For however long it lasts, aficionados of dance will look back on the coronavirus lockdown as a barren landscape for their art with the barest glimmer of a silver lining in the growth of new work made digitally and in accordance with the requirements of social distancing. No choreographer has done more to extend their repertoire during lockdown than Amsterdam-based Annabelle Lopez Ochoa. By the beginning of December, she was about to premiere her eleventh new filmed work using Zoom, and another two have been made digitally to be performed on stage.

Annabelle Lopez Ochoa © Titus Tiel Groenestege
Annabelle Lopez Ochoa
© Titus Tiel Groenestege

It all began with a special request. Back in 2006, Lopez Ochoa had choreographed a work for Francois Rousseau and Julie Gardette to perform at the Fall for Dance Festival in New York. By the summer of 2020, Rousseau’s retirement from Norwegian National Ballet was already official and – after a 20-year career and three children – Gardette (his wife) was also in the throes of leaving. With no opportunity to say goodbye on stage, the couple asked Lopez Ochoa to make another duet for them. “I was sceptical,” she told me when we spoke (also by Zoom). “What can you do on Zoom – how can it be choreography? I saw everybody doing classes with that internet lag where you hear the music two counts after the movement.”

Julie Gardette and François Rousseau (Den Norske Opera & Ballet) in <i>Where do the birds go?</i> © Annabelle Lopez Ochoa
Julie Gardette and François Rousseau (Den Norske Opera & Ballet) in Where do the birds go?
© Annabelle Lopez Ochoa

But friendship has its price and she agreed to try something. It was not easy, especially with three young children around. “We made the work (entitled Where do the Birds Go?) in six night-time rehearsals with me in Amsterdam and the dancers at home in Oslo.” This experiment brought a realisation that she had to edit the film personally. “I realised straightaway that the editing gave ME the feel of choreography –I was telling the stories and it was up to me to decide where and how to look at the dance.”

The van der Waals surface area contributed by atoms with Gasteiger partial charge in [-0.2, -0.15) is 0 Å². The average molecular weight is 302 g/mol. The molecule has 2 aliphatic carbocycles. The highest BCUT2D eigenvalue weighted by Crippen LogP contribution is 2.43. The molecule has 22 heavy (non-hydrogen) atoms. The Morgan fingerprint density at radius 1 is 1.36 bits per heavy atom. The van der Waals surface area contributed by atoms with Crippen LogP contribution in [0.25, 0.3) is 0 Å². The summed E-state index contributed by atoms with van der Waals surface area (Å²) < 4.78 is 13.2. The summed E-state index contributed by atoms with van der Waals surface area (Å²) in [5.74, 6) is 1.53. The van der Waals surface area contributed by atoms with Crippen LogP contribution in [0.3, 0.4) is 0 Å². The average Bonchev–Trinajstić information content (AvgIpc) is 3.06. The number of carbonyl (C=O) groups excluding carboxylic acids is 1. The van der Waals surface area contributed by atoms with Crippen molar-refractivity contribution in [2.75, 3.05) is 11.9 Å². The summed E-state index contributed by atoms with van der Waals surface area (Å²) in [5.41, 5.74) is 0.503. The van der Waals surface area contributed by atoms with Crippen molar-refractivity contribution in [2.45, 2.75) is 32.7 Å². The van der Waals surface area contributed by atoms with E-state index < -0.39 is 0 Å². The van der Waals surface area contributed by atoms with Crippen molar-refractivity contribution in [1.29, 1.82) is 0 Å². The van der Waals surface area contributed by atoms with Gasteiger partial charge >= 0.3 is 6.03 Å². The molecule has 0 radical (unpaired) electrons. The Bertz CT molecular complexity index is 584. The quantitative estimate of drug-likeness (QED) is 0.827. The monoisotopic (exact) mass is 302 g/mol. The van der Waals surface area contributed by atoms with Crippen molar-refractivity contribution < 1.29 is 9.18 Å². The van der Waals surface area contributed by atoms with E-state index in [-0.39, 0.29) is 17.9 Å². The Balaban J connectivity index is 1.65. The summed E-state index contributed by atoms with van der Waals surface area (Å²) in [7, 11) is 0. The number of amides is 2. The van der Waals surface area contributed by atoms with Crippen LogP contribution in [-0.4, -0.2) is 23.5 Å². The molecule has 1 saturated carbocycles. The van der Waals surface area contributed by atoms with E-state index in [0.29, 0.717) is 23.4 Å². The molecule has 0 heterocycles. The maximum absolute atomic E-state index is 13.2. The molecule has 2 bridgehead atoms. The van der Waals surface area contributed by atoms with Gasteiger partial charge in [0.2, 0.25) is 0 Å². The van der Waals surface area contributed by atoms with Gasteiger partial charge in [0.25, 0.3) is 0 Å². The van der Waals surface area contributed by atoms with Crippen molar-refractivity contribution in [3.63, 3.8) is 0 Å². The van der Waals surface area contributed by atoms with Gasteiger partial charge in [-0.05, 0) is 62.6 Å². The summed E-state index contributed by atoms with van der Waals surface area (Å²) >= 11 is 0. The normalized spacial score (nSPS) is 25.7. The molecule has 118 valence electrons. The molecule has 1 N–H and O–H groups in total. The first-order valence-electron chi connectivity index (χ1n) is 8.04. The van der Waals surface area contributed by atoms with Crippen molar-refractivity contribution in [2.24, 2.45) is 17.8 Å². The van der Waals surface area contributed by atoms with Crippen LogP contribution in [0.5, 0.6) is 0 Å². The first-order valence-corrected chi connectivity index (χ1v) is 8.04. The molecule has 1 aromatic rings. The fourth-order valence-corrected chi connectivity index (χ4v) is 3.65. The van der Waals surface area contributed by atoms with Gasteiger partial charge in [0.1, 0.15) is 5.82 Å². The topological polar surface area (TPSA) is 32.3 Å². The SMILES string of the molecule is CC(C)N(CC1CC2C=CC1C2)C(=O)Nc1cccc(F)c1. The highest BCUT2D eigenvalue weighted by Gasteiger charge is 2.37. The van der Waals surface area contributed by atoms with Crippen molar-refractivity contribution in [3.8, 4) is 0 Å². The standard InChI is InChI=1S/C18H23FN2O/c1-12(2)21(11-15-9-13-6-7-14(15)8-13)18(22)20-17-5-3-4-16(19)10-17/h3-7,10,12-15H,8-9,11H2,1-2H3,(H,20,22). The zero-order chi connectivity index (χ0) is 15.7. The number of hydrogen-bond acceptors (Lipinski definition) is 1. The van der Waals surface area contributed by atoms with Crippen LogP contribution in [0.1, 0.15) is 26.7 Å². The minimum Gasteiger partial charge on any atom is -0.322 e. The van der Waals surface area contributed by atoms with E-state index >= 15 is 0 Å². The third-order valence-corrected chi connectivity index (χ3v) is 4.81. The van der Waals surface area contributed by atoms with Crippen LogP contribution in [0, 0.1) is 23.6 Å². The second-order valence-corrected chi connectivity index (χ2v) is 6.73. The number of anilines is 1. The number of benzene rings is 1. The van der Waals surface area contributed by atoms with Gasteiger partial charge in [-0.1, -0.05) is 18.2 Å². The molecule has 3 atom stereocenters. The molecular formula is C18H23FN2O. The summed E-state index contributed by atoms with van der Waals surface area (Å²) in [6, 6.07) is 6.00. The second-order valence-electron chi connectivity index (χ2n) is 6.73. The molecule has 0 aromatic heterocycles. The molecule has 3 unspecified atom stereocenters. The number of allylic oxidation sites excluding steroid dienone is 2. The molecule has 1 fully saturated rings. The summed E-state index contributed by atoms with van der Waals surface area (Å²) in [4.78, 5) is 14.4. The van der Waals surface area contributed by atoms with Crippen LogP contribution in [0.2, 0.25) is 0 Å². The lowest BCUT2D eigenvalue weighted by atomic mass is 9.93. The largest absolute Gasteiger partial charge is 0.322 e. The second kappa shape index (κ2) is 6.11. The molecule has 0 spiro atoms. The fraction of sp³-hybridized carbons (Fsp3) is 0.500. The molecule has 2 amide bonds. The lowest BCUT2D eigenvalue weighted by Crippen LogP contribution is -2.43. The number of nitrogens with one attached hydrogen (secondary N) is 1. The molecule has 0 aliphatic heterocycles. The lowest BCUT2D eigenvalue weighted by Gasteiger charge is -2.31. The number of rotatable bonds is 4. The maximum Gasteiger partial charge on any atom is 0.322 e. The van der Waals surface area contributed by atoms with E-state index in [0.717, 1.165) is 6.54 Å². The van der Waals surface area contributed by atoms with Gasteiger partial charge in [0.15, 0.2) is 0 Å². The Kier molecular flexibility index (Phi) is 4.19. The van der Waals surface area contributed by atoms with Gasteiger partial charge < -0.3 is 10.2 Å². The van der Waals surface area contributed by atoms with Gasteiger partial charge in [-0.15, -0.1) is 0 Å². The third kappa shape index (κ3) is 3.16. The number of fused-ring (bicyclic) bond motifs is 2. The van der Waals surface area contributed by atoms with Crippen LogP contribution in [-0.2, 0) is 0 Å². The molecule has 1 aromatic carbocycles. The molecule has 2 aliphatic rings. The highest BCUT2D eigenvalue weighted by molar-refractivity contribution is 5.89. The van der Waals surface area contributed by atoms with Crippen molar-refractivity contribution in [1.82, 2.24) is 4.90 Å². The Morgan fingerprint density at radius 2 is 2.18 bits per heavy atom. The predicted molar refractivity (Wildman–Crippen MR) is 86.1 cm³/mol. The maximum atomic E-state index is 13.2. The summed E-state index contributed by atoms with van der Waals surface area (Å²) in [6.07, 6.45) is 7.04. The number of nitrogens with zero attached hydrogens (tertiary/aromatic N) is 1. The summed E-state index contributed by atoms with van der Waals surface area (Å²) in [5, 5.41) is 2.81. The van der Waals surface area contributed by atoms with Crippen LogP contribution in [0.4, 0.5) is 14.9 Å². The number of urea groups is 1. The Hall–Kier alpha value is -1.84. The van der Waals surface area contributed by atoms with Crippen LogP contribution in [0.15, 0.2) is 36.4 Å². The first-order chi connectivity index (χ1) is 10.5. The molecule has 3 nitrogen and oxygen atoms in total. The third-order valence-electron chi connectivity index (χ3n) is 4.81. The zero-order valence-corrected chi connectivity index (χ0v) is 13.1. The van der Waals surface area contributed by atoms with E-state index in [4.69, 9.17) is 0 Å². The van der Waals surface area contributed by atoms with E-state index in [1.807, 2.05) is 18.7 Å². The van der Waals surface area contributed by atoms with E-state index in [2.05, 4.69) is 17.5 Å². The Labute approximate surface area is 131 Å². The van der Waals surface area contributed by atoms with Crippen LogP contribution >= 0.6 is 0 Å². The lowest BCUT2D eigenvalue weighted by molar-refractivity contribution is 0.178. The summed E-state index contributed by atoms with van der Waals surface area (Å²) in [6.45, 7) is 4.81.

Lopez Ochoa also quickly realised that she needed to create choreography that could only work on film, not just show something that could also be seen in a theatre. She started to think differently about the product and brought in a cameraman friend, Peer Wijlaarts, to act as her mentor. “Building up a story on Zoom felt like being in the studio with the dancers – you try things out and struggle with musicality but gradually things become clearer. And when the films go online, it’s like a premiere. The dancers’ excitement is much greater than just taking class and so it has become something that I want to keep doing until we have our stages back.” 

Next came two projects for other companies: a film entitled When one door closes for students at the first-ever Virtual Contemporary Ballet Programme at Jacobs’ Pillow, created from the tasks that were part of their coursework; and then Pajarillo Escondido for Noche Unidos, the celebration of Ballet Hispanico’s 50th anniversary.

Jingjing Mao and Rémy Catalan (Dutch National Ballet) in <i>Avec le temps</i> © Annabelle Lopez Ochoa
Jingjing Mao and Rémy Catalan (Dutch National Ballet) in Avec le temps
© Annabelle Lopez Ochoa

The second Zoom choreography under Lopez Ochoa’s direct control was Avec le temps, a more expansive film made in and around her home city of Amsterdam, for DNB dancers Rémy Catalan and Jingjing Mao. It brought its own problems! “The choreography in their living room was difficult because their long limbs were knocking everything over!” Lopez Ochoa sourced another apartment from a friend but she had to wait for the right weather conditions for the external shots: “I wanted clouds but also for it to be warm and so we waited almost four weeks for the right conditions and had just three hours to rehearse and film. There was also a dog on the beach that wouldn’t leave us alone!”